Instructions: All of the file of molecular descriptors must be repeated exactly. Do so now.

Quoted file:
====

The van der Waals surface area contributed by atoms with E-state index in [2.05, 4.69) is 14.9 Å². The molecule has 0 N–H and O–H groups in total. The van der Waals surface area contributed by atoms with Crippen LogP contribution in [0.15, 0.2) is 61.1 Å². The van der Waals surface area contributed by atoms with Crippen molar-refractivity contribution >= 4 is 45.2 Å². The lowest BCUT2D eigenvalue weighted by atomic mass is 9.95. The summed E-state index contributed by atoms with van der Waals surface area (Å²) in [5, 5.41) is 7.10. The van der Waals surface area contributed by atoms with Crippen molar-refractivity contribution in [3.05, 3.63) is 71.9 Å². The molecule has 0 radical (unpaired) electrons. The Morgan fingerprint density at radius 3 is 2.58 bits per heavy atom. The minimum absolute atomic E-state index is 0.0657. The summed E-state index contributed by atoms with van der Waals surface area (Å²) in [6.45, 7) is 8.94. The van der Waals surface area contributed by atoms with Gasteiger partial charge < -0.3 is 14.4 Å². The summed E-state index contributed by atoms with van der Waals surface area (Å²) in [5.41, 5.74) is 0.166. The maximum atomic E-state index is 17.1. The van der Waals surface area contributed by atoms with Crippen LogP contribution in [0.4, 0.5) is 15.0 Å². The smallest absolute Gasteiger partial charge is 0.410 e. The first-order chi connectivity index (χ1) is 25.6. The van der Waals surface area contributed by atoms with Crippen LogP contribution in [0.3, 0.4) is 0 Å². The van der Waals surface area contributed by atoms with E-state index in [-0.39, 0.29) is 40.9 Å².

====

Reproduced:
The van der Waals surface area contributed by atoms with E-state index in [2.05, 4.69) is 14.9 Å². The molecule has 0 N–H and O–H groups in total. The van der Waals surface area contributed by atoms with Crippen LogP contribution in [0.15, 0.2) is 61.1 Å². The van der Waals surface area contributed by atoms with Crippen molar-refractivity contribution >= 4 is 45.2 Å². The lowest BCUT2D eigenvalue weighted by atomic mass is 9.95. The summed E-state index contributed by atoms with van der Waals surface area (Å²) in [5, 5.41) is 7.10. The van der Waals surface area contributed by atoms with Crippen molar-refractivity contribution in [3.05, 3.63) is 71.9 Å². The molecule has 0 radical (unpaired) electrons. The Morgan fingerprint density at radius 3 is 2.58 bits per heavy atom. The minimum absolute atomic E-state index is 0.0657. The summed E-state index contributed by atoms with van der Waals surface area (Å²) in [6.45, 7) is 8.94. The van der Waals surface area contributed by atoms with Gasteiger partial charge < -0.3 is 14.4 Å². The summed E-state index contributed by atoms with van der Waals surface area (Å²) in [5.41, 5.74) is 0.166. The maximum atomic E-state index is 17.1. The van der Waals surface area contributed by atoms with Crippen LogP contribution in [0.4, 0.5) is 15.0 Å². The smallest absolute Gasteiger partial charge is 0.410 e. The first-order chi connectivity index (χ1) is 25.6. The van der Waals surface area contributed by atoms with Crippen LogP contribution in [0.3, 0.4) is 0 Å². The van der Waals surface area contributed by atoms with E-state index in [-0.39, 0.29) is 40.9 Å².